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My mum has a Grade 3, potentially late stage cancer - why the delays with investigation/treatm
Is it because there is no hope and they're focusing resources where there is? Basically the story is that she has an aggressive cancer of the uterus, carcinosarcoma. She had a total hysterectomy a few months back but the cancer recurred at the top of the vagina, biopsy results took 2 weeks after the surgery. A CT scan a couple of weeks later again revealed possible problems in the abdomen that needed a second opinion. Another week's wait, they are pretty certain it is spread to the abdomen. Now she has to wait two more weeks for a laparoscopy to confirm before they determine if she is to get radiotherapy or chemotherapy.
I make that 7 weeks at the very least from diagnosis of a recurrence to treatment. From my research, if there is spread to the abdominal wall I understand that makes this a Stage III cancer. It's bloody aggressive and bloody dangerous and it spreads fast. I can't understand why there are so many delays with getting investigations completed and treatment started. Can anyone please explain this to me? Thanks.
Really sorry to hear this, Gaelicsheep. I would ring the Macmillan helpline and talk it through - as many times as you need to.
There's a Macmillan microsite on MN - here:
Thanks. I forgot (again) about the Macmillan microsite on here. I don't think I'm quite ready to call the helpline yet. I'm still kind of numb after they told me the results of the CT scan, last night I just wanted to cry and cry and yet I couldn't.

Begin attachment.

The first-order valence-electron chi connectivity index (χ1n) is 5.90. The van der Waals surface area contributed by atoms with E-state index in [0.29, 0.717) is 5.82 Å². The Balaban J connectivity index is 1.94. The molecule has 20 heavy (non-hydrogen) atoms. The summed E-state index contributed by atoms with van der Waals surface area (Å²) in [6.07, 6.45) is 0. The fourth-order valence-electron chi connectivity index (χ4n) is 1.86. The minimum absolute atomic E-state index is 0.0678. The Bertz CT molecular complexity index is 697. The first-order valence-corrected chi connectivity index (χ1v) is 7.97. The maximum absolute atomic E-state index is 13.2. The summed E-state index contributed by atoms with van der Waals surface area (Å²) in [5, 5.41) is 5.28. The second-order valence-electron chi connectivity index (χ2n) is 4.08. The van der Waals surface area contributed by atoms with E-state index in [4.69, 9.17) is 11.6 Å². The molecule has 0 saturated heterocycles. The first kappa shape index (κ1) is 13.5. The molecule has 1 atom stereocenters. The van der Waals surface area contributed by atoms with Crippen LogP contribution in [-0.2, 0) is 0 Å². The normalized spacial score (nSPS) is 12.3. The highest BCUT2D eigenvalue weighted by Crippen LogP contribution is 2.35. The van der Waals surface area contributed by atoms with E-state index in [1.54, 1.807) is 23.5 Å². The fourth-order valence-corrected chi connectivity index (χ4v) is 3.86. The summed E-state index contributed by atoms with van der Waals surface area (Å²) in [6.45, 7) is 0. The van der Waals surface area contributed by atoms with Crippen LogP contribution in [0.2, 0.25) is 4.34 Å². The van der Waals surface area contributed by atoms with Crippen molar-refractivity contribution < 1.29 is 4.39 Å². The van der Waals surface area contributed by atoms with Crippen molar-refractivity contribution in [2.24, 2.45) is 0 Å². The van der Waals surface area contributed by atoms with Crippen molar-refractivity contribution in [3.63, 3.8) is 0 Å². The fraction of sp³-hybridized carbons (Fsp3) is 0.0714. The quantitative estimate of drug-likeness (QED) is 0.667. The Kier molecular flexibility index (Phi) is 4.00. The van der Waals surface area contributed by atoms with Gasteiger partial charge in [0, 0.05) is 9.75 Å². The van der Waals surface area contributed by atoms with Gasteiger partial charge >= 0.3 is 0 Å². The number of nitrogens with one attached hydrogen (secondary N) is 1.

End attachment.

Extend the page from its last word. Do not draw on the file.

I do feel for you. I'm so sorry. Keep posting - that'll help. I'd also recommend Maggie's Centres for RL help if you've got one near you - there's one in Hammersmith, London, and several in Scotland. Numb is normal for now.
Also - this topic is a bit slow; you could always start an additional thread in another topic, eg General Health? I hope you manage to get some rest tonight, Gaelic.
That didn't seem particularly fruitful either when I posted a few weeks ago. just one kind person answering and another bump. Not to worry, I think I just need to steel myself to call the helpline. It feels so unreal just now. Thanks for the
Yes, I know how you feel. The other thing that I did in my state of unreality and numbness was to start a thread in Philosophy, Religion, etc - which was comforting, but I don't know if you are pro or con that approach iyswim.
I'm feeling rather con that approach just now it has to be said. I am more of the go and research it to find out the worst school of thinking. It is driving DH mad. Unfortunately though I live a way from my mum and I won't be able to be there much when (assuming) she embarks on chemo, so I want to prepare myself to have an idea what she's really going through when she plays it down. DH thinks I'm being morbid - I think I have a duty to inform myself. Does that make sense?
I have rather a lot going on in my life at the moment. I've already been questioning my job, needing to go away alot, being a f/t working mum etc. This is just making all those doubts snowball - you realise how precious time is. And it's so scary - my mum has no symptoms at all, she's perfectly well and yet this thing is growing inside her. It's like living in a parallel universe, it really is.
Anyhow I don't want to keep nattering on. Can I ask though, was it a family member or you who was/is ill?
Gaelic. I can't offer much advice. But I would like to offer a hand to hold. I lost my mum 4 weeks ago. I understand the different perspective thing you talk about.
Thank you Norma. So sorry about your mum. xx